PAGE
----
I originally intended to pen a piece on the problematic left-back position after football journalism’s Twitterati went into overdrive to plug the gap left by the departures of Insua and Aurelio with, well, Aurelio and Insua.
There was going to be an allusion to Wheel of Fortune in there somewhere, perhaps some brief merry-go-round imagery as well. I was even contemplating using that old joke you were told in school that your best position was left-back in the changing room.
Fortunately, as I sat down to trundle out the first horrific pun, I was stopped by a loud sound about 35 miles away which reverberated through my house. The sound, I suppose, could best be described as a pop. Darting to my window, I saw no ill-intentioned rocket flying through the air; nor could I see any evidence of an earthquake, tornado or other assorted natural disasters.
Relieved, I sat back down. Not to worry. It was just Alex Ferguson, the world’s biggest champagne socialist, opening another bottle of bubbly. Even better, he’s reminding us all why – despite his trophy haul with those across the M62 – we’re glad he’s never come near this football club in any positive capacity.
Liverpool fans should not have to worry about off-the-pitch problems, but that’s the unfortunate reality we face. As I said in Well Red magazine this month, the necessity to have aptitude in accountancy has taken enjoyment from the club and from football in the wider sense.
For those of us lost in the club’s numeric nightmare, all we want is a figurehead in the dugout who represents us. A shop steward in Bill Shankly’s holy trinity of players, supporters and manager. Roy has only been in charge for little over a month, but he’s already grown into that role more than Ferguson has in over 24 years.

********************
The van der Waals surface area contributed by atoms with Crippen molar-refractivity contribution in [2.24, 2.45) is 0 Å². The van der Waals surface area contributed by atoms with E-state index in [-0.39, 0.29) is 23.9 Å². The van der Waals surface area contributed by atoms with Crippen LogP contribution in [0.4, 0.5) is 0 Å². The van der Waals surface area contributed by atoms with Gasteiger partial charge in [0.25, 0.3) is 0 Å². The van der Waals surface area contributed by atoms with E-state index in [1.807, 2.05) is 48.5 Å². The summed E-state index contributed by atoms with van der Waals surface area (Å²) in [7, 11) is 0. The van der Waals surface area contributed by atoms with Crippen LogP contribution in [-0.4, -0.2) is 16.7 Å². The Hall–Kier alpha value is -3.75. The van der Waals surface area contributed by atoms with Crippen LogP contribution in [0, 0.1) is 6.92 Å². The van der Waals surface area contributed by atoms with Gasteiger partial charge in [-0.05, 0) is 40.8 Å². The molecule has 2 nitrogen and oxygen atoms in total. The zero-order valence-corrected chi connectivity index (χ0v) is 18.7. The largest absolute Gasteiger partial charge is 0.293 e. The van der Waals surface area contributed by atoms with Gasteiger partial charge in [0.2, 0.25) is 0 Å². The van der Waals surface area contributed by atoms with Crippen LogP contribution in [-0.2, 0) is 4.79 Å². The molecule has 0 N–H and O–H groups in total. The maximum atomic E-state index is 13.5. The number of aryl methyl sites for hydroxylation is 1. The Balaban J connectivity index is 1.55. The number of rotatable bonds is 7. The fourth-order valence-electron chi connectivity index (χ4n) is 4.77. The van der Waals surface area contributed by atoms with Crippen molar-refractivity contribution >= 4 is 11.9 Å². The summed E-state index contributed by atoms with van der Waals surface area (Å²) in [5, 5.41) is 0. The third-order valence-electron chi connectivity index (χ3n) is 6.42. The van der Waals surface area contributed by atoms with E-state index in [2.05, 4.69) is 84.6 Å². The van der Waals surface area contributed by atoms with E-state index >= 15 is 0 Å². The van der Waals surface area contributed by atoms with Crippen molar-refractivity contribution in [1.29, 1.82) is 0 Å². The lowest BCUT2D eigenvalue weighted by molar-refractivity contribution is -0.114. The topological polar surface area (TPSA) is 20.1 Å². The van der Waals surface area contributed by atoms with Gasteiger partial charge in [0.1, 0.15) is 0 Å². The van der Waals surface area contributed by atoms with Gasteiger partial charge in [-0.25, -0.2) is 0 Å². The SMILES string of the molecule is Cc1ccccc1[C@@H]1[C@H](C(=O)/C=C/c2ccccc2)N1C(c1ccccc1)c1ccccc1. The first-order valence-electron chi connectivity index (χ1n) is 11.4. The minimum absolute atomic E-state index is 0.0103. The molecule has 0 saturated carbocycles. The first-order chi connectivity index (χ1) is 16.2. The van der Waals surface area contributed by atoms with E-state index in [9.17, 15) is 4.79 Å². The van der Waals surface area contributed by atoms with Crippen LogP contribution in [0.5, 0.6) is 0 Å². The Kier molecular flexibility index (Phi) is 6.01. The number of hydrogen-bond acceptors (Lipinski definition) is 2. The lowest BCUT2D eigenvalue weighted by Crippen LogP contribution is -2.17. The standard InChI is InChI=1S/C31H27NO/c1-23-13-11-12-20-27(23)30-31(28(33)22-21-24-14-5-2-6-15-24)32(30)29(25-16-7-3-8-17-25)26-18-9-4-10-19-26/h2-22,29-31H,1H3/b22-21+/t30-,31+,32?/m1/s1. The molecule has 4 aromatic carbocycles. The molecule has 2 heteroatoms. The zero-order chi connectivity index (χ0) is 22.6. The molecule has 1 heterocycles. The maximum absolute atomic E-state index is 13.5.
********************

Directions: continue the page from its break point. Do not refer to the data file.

Ferguson has publicly backed the Glazers because they give him what he wants. Little empathy for the people of Old Trafford by a supposed man of the people. The owners give Ferguson what he wants, to hell with the repercussions of it when he’s long gone. It’s a bit like Icarus looking forward to his tan as he flies towards the sun.
At least Roy is on our side.
Liverpool’s search for a left-back and the indecision from the board – that indecision being: how do we find money for a left-back now that £5 million for Insua is not in the bank yet? – is a worrying microcosm of what Hodgson has had to deal with so far. Clearly the board are not there to simply sign the cheques.
A free Joe Cole could not, should not and will not mask the fact Hodgson is expected to make a net profit for the club this summer. Never in his 34-year career has he had to act so stringently; never before has he acted as a juggler, his multi-coloured balls replaced by dollar-signed bags of swag laced with dynamite.
But any worry that the juggler is being controlled by the clowns at the circus that is Liverpool Football Club has been alleviated with the manager’s actions in his first month of the job. Roy has proven to sceptical supporters, myself included, that he is here with the club and fans at the forefront of his mind. For that, if nothing else, he deserves our unmitigated support.
It’s not even the opening weekend, and already our manager is exhibiting more class than his Scottish rival.
Maybe Roy was made for the Liverpool job after all.